PS: On the RF500 - Missed the above comment by flyingski

"Philip, nothing in the published specs for the R500 indicates it even has threads and as near as I can tell from internet pictures it does not so you couldn't mount your WD H-43. However your HV-30 with the wide adapter gave you a 30.5 mm (35 mm equivalent) lens and the R500 has a 32.5 mm at it's widest setting. Quite likely you wouldn't notice the difference."

So you're saying that the internal ability of the RF500 would bring me pretty close to the HV30 + WD H-43. In short, not much of a WD loss? Does that mean that the RF500 is always on that WD setting or a menu choice? I only want to use WD with outside shots such as landscape, scenery stuff. Inside, WD distorts stuff... :)

Again, pardon my being so behind the curve on newer technologies.
mdindestin wrote on 6/10/2014, 6:59 AM
Once the footage has been shot, it is so much easier to transfer and edit the footage from a DSLR.

I haven't noticed any difference in the HV30 m2t files versus the mov files from my DSLRs. I tend to think the opposite in that the m2t files don't edit as nicely.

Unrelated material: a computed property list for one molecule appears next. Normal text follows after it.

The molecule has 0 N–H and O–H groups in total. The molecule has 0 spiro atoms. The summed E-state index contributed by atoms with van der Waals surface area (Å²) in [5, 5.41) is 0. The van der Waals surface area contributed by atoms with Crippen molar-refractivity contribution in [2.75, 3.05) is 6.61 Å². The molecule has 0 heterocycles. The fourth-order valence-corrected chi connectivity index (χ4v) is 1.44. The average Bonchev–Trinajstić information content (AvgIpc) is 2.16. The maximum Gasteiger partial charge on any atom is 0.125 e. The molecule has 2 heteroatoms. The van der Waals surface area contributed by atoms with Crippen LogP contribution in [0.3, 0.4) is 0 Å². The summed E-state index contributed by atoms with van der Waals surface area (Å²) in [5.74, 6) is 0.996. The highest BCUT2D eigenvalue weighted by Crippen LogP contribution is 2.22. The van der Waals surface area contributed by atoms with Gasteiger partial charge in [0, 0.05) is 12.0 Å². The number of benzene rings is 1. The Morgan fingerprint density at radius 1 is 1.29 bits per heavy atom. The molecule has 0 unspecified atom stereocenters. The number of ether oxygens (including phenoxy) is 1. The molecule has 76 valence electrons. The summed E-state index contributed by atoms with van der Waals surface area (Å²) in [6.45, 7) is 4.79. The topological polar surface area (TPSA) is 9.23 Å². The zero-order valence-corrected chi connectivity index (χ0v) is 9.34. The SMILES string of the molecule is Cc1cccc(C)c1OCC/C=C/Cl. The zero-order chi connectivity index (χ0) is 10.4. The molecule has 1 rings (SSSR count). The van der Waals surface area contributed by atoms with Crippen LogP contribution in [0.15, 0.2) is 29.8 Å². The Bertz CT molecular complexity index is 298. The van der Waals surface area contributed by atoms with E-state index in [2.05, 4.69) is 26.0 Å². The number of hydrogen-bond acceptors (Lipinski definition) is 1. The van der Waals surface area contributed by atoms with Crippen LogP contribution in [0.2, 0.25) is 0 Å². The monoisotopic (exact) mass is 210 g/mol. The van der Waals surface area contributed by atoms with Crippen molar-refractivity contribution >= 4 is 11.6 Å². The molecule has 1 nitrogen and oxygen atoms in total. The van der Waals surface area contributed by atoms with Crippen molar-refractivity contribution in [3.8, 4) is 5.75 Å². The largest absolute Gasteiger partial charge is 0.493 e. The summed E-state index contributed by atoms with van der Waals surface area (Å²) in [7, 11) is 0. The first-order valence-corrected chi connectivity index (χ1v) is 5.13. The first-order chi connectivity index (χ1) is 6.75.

I have an older computer running VP11 that does fine.

A DSLR will record true 24 fps progressive. I dread when I use the HV30 because I have to capture in real time via firewire. Then I have to remove pulldown and convert to Cineform and all that just to get mediocre footage.

If you're artsy, you will love the bokeh from putting that nifty fifty lens at 1.8 on occasion. As for focusing, it is a challenge. Magic Lantern has plenty of aids to help with that. You eventually get good at manual focusing with a $40 viewfinder. Or stop the lends down to f/8 or more and the depth of field opens up so that almost everything is in focus. Anyway, for what it's worth.
flyingski wrote on 6/10/2014, 9:31 AM
The RF500 zoom just covers a wider range than your HV-30. It's all through the zoom rocker, no menu involved. BestBxx stocks the camera so perhaps you could check it out and compare it side by side with your HV-30 while it's still working.
Terje wrote on 6/23/2014, 11:48 PM
My recommendation would be to wait for the Panasonic FZ1000 and see what that has in store for us. 4K video, 120 fps 1080p slow motion etc and so forth.

We do not know what it will be, but if it shares some of the video quality with the GH4 (it won't match it) that should be a fantastic alternative. At $899 it isn't in GoPro price territory, but it isn't really expensive either.